During the WikiSym workshop, after we decided that a double asterisk would be best for bold, the group decided "unanimous minus two" that the hyphen would be best for bullet lists. However, at this point, ChuckSmith realized due to his research of wiki syntaxes that approximately 90% of wiki engines use asterisks for bullet lists. After the initial desigh Creole 0.1 with hyphens we decided mainly because of that to use asterisk for unnumbered lists as well, see the Talk.Lists for the story. We now have to concede that we made a mistake and accept the use of asterisk instead of hyphens for bullet lists.
It has become obvious by the RequireSpaceAfterBulletProposal that the intuition of the group at the WikiSym workshop was right, that using asterisk for both bold and unnumbered lists would create difficulties in implementing parsers, especially parsers that are based on regular expressions (see CommonWikiParsingTechniques). You will find code examples that show those problems in the BoldAndListsAmbiguity page.
Considering the facts behind 25% of list items on Wikipedia not using space after the star and 25% of lists have items starting with italics or bold, this combination is not an EdgeCase. This means that proposals like RequireSpaceAfterBulletProposal would make it more difficult to use Creole than necessary. Proposals like this are a sign that something in the design is wrong and accepting this proposal would only cure a symptom. That's why we ask the comunity to accept this new proposal to switch back to the original design on using hyphens for unnumbered lists.
- item 1 - item 2 -- **item 2.1** --item 2.2 - item 3
Note that we do not require a space after the hyphens.
In the following section we will show solutions for the ambiguities already discussed on the Talk.Lists page involved with hyphens. Opposed to the bold as the first formatting in a list item, we consider these combinations as root for ambiguities as EdgeCases.
In general an unnumbered list alway has to start with one hyphen. Horizontal rules are on a line by themselves. One could check for four ore more hyphens with nothing else behind it (only space and line break).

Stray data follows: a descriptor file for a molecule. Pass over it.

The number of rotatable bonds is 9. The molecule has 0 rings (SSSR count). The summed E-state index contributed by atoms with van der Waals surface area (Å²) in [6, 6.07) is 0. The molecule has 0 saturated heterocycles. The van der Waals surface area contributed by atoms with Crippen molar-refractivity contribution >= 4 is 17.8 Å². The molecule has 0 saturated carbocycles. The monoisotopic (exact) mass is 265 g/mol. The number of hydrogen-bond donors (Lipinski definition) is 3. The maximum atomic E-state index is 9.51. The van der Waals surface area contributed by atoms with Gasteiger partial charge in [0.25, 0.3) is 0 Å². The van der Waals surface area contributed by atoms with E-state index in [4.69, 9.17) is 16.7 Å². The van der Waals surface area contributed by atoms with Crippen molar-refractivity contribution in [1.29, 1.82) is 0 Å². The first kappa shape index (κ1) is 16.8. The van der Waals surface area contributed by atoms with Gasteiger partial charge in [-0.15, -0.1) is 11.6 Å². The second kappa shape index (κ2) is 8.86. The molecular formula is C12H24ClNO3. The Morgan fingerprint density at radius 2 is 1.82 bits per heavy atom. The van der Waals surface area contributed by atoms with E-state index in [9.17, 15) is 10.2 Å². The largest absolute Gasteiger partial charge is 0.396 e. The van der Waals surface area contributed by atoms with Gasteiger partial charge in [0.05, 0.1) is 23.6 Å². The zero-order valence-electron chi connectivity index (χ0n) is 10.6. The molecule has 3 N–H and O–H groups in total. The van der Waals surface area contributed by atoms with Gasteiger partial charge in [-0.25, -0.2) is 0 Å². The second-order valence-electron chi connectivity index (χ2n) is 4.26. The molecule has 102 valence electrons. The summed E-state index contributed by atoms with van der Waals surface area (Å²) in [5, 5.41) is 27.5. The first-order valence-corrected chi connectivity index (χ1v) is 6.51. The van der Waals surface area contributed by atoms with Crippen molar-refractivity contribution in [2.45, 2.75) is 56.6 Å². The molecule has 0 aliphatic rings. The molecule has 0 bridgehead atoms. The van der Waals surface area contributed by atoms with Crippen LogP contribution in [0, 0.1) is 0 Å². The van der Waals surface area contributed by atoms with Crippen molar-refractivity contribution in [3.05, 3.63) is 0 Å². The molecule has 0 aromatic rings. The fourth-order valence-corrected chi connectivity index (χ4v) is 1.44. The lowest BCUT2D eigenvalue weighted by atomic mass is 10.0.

The same is true for signatures.
-- HomerSimpson, 21-Feb-2007
Please use the ListsAndHorizontalLinesSingaturesAmbiguity page to discuss the issues and solutions.
This is an EdgeCase. For those cases we should introduce a general escape Character other than space , because we want to allow spaces in front of lists.
5 - 10 ==== - 5
This example shows that using a character like a hyphen as a first char has actually the same problem as using an equal sign as the first character. While we do not lose a word about the headings so far there has been concerns about minus as a first character (see Talk.Lists). Both have to be handled anyway. Therefore we would like to suggest general escape character other than space, see EscapeCharacterProposal.
5 ~- 10 ~==== ~- 5
If we would use space as an escape character we would not be able to allow space in front of lists for example anymore.
A hard line break is a line break that is saved explicitly in the text by putting in a line break character, that is not visible to human readers, but will be used by parsers. A human user inserts this invisible character when he hits return. Some Software products also might insert hard line breaks when they wrap the line, see Hard Line Breaks for a list.
The ListMarkupLinebreakArgument shows that there remains the issue that users, and worse, software, might do hard line breaks before hyphens. This is not a problem special to list markup with hyphens, this also affects all other markup characters that indicate special meaning at the beginning of a line.
**START** I think these are realistic examples - either using simple hyphens as here - or the -- much nicer -- n/m-dash way of writing. And the minus sign (like -1) even must be placed there. Finally, whereas in English only trailing hyphen-constructs like sub- and superclass are common, in German also leading hyphen-constructs occur, e.g. subclass and -property. **END**
Here's an example text, using equal signs (headings) and number signs (numbered list).
**START** I think these are also realistic examples using #1 equals signs, or #2 number signs in normal text. Where #2 might be frequent, #1 not as frequent. Also someone could use equals signs in texts. Since we allow one = equal sign to be a valid header. Therefore this also causes trouble. So someone could use an example in an exercise where he uses -2 as some value and tells someone should multiply it with a value so that the end result =4. Someone also might use stars as regular footnote markers, etc.. **END**
It is true, that the first example with hyphens is more frequent than the second example.